If it is clear within 14 days of a vote of no confidence that an alternative government led by X commanding the confidence of the House of Commons can be formed, the Queen must appoint X, whatever Johnson does, George Peretz QC argues.


First published in August 2019.


George Peretz QC advises and represents major private clients, regulators and Government departments over the whole field of competition law, including cartels, mergers, Article 102, private actions for damages and injunctions and judicial review.
• He wrote and shared the following story on Twitter a few weeks ago.



This is an important point, which the debate on what Boris Johnson would have to do after a vote of no confidence under the Fixed Term Parliament Act hasn’t picked up.

The key point to hold onto is that the effect of s.2(3) and (4) of the Fixed-term Parliaments Act 2011 is that the only confidence motion that starts the ball rolling for a General Election is one worded in accordance with s.2(4): “That this House has no confidence in HM Government”.

But, critically, there is no prohibition on no confidence motions worded differently: they just don’t trigger a General Election.

That gives rise to an interesting conundrum: what would happen if the Commons passed a motion that (for example) just said “This House has no confidence in the Government’s policy in relation to leaving the EU without a Withdrawal Agreement”?

Boris Johnson couldn’t call an election: and it isn’t clear whether he would have to resign if it wasn’t clear that any other government could get the confidence of the House.

But leave that conundrum to one side: what if the House passed a no confidence motion in the Johnson Government that simultaneously declared that it wanted the Queen to send for X to form a government?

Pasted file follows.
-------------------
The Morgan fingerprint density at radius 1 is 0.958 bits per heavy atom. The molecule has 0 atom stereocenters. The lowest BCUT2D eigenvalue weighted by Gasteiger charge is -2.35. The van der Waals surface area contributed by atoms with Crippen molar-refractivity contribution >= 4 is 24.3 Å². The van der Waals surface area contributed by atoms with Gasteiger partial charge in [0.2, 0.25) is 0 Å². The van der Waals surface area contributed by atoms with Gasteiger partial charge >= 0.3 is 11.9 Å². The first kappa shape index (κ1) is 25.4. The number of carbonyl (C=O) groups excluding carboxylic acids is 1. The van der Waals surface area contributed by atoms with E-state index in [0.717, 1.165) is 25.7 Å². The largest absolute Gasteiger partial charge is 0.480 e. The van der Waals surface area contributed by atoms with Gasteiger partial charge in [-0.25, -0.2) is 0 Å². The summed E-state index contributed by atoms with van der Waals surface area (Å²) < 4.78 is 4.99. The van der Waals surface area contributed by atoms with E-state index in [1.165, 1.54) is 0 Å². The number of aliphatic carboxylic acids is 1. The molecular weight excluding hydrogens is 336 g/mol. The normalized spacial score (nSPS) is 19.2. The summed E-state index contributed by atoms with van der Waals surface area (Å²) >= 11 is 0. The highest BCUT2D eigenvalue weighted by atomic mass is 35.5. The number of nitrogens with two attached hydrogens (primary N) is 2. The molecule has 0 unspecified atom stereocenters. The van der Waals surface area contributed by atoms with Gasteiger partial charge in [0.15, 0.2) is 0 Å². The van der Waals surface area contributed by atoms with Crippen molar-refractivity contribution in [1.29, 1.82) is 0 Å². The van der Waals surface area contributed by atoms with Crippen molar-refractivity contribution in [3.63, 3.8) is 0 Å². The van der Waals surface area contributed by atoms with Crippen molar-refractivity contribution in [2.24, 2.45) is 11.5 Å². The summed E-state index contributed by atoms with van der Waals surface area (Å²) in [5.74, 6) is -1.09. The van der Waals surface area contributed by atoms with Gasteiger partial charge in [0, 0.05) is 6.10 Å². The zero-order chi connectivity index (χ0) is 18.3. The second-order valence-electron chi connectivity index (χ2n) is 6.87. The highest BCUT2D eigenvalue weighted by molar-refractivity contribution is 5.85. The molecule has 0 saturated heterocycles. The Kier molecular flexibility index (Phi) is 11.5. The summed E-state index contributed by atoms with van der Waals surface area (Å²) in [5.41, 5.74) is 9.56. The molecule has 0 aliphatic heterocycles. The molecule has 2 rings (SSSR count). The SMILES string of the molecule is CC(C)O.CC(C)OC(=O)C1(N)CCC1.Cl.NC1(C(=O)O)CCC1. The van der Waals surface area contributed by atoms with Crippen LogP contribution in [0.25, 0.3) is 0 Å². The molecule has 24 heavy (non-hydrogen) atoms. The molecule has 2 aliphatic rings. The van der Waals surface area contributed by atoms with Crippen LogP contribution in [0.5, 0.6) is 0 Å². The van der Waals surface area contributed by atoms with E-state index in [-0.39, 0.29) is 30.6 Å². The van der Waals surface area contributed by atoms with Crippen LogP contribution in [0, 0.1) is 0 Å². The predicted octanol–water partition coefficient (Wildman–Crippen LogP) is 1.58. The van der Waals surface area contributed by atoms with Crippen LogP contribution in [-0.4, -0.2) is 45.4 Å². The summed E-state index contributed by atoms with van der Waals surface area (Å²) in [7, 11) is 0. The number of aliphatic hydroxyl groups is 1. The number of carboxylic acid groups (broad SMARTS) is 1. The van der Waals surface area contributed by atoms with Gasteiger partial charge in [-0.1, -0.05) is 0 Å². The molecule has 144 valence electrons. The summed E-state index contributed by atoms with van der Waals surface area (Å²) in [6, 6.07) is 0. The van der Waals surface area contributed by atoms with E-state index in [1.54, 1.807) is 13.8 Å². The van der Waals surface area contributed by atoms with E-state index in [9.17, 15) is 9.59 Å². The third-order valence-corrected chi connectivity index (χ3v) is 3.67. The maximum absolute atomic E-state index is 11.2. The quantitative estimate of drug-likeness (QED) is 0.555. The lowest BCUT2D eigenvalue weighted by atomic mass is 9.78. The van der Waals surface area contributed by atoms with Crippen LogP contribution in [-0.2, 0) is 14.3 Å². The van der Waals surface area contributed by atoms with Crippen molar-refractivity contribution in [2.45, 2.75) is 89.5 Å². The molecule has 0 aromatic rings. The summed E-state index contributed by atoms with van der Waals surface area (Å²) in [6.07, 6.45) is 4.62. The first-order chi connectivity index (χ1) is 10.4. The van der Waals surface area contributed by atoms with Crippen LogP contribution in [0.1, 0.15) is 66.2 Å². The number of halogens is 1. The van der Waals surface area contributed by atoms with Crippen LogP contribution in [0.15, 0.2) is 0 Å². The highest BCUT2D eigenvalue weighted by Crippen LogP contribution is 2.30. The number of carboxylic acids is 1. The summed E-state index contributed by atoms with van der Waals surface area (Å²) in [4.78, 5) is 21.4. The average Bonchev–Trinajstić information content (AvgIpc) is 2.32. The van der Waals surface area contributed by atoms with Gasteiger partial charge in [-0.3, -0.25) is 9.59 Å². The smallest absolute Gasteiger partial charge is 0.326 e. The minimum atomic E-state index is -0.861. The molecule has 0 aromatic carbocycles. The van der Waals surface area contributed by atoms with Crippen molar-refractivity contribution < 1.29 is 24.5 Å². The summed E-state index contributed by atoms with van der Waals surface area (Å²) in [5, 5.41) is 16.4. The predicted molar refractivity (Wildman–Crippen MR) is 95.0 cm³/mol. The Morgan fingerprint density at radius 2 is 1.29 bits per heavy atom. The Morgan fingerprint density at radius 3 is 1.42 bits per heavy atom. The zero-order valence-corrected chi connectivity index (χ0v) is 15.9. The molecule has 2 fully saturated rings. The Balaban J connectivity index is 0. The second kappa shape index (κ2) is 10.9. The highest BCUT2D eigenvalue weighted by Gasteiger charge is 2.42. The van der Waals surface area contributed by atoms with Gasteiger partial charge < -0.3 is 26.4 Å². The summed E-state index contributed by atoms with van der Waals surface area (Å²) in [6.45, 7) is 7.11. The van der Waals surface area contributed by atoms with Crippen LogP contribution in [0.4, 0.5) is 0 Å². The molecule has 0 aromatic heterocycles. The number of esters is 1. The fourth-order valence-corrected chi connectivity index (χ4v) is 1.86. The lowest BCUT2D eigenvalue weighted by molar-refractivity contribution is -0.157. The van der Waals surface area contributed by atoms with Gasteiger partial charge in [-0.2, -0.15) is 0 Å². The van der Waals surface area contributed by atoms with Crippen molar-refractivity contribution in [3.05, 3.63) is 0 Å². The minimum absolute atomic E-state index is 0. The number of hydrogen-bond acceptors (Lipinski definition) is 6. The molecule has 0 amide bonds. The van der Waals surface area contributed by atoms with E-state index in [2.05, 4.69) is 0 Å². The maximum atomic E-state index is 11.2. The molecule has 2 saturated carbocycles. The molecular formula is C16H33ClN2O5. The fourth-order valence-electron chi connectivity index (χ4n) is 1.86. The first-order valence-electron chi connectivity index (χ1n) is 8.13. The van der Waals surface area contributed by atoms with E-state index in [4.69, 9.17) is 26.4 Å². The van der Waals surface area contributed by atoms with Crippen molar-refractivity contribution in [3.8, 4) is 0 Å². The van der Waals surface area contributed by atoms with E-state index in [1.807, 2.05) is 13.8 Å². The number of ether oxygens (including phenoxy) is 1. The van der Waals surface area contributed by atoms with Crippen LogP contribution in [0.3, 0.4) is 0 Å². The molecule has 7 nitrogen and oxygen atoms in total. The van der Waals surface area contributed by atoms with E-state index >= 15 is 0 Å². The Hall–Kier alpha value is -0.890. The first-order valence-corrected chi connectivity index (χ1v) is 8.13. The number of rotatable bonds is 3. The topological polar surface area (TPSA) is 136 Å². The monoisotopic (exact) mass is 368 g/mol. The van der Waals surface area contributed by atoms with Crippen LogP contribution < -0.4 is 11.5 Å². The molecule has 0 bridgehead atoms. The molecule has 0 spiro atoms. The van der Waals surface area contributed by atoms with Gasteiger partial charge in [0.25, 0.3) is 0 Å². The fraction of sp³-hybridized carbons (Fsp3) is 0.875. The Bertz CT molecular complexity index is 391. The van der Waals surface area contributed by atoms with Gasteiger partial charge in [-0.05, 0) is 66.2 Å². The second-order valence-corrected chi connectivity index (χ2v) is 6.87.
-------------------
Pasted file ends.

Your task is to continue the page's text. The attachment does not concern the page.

It seems to me that the position is then clear. Johnson can’t call an election: the FTPA precludes it – the 14 day period hasn’t even started.

But he has to resign: he has lost a confidence vote and the House has made it clear that a replacement, X, is available who would command its confidence. The Queen’s government will be carried on.

(Of course, X could take power on the basis that, an extension having been sought and obtained, MPs supporting him – along with, presumably, those Tory MPs still backing Johnson – will then vote for a General Election under s.2(1) FTPA.)

The advantage of that course is that it avoids all debate about what scope Johnson has to refuse to resign within 14 days of a s.2(4) FTPA vote of no confidence.

Or whether – like a dying scorpion trying to kill with its sting – he can try to set Election Day after Halloween and refuse to apply for an extension in the interim, in defiance of the purdah convention.

He is out of office, the new PM can get the extension, and an election is then held in which those opposed to and in favour of no-deal can take their cases to the people. Or, at least, the people as muffled and distorted by our first past the post voting system.

See this thread for further wisdom on the possibility of non-FTPA votes of confidence. I agree with the select committee: if a government loses any vote of confidence it has lost its authority to govern and must resign if a replacement is available.🔷



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[This piece was first published as a Twitter thread and turned into the above article on 12 August 2019 with the purpose of reaching a larger audience. It has been minorly edited and corrected. | The author of the tweets writes in a personal capacity.]

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(Cover: Flickr/UK Parliament / Jessica Taylor. / Licensed under a Creative Commons Attribution-ShareAlike 4.0 International License.)



     

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